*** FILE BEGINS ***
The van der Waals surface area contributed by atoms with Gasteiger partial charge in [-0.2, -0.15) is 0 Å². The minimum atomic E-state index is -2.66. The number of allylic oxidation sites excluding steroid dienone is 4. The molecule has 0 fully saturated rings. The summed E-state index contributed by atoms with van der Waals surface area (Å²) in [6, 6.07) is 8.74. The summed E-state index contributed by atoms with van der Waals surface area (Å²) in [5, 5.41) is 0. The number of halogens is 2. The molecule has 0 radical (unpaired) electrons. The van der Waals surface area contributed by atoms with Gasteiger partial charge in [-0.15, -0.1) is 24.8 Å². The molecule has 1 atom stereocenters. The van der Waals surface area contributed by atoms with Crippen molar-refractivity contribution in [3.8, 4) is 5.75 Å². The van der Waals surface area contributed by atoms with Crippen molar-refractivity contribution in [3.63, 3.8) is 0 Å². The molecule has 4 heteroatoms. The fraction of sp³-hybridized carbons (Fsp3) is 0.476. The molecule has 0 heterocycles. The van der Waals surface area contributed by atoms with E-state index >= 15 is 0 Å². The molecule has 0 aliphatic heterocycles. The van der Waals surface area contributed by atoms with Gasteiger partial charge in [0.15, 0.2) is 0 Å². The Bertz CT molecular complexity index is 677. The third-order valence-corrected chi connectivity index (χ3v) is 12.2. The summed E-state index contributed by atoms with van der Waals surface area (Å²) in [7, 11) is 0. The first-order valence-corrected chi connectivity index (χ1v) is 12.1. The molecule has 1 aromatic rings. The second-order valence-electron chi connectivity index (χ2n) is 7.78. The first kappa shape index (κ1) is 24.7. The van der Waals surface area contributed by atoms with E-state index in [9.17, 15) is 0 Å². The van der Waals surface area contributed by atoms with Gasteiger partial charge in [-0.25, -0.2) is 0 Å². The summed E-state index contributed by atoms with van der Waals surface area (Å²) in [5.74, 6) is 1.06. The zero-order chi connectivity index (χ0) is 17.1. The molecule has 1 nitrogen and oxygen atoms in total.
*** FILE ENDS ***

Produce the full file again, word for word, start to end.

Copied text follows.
The van der Waals surface area contributed by atoms with Gasteiger partial charge in [-0.2, -0.15) is 0 Å². The minimum atomic E-state index is -2.66. The number of allylic oxidation sites excluding steroid dienone is 4. The molecule has 0 fully saturated rings. The summed E-state index contributed by atoms with van der Waals surface area (Å²) in [6, 6.07) is 8.74. The summed E-state index contributed by atoms with van der Waals surface area (Å²) in [5, 5.41) is 0. The number of halogens is 2. The molecule has 0 radical (unpaired) electrons. The van der Waals surface area contributed by atoms with Gasteiger partial charge in [-0.15, -0.1) is 24.8 Å². The molecule has 1 atom stereocenters. The van der Waals surface area contributed by atoms with Crippen molar-refractivity contribution in [3.8, 4) is 5.75 Å². The van der Waals surface area contributed by atoms with Crippen molar-refractivity contribution in [3.63, 3.8) is 0 Å². The molecule has 4 heteroatoms. The fraction of sp³-hybridized carbons (Fsp3) is 0.476. The molecule has 0 heterocycles. The van der Waals surface area contributed by atoms with E-state index >= 15 is 0 Å². The molecule has 0 aliphatic heterocycles. The van der Waals surface area contributed by atoms with Gasteiger partial charge in [0.15, 0.2) is 0 Å². The Bertz CT molecular complexity index is 677. The third-order valence-corrected chi connectivity index (χ3v) is 12.2. The summed E-state index contributed by atoms with van der Waals surface area (Å²) in [7, 11) is 0. The first-order valence-corrected chi connectivity index (χ1v) is 12.1. The molecule has 1 aromatic rings. The second-order valence-electron chi connectivity index (χ2n) is 7.78. The first kappa shape index (κ1) is 24.7. The van der Waals surface area contributed by atoms with E-state index in [9.17, 15) is 0 Å². The van der Waals surface area contributed by atoms with Gasteiger partial charge in [-0.25, -0.2) is 0 Å². The summed E-state index contributed by atoms with van der Waals surface area (Å²) in [5.74, 6) is 1.06. The zero-order chi connectivity index (χ0) is 17.1. The molecule has 1 nitrogen and oxygen atoms in total.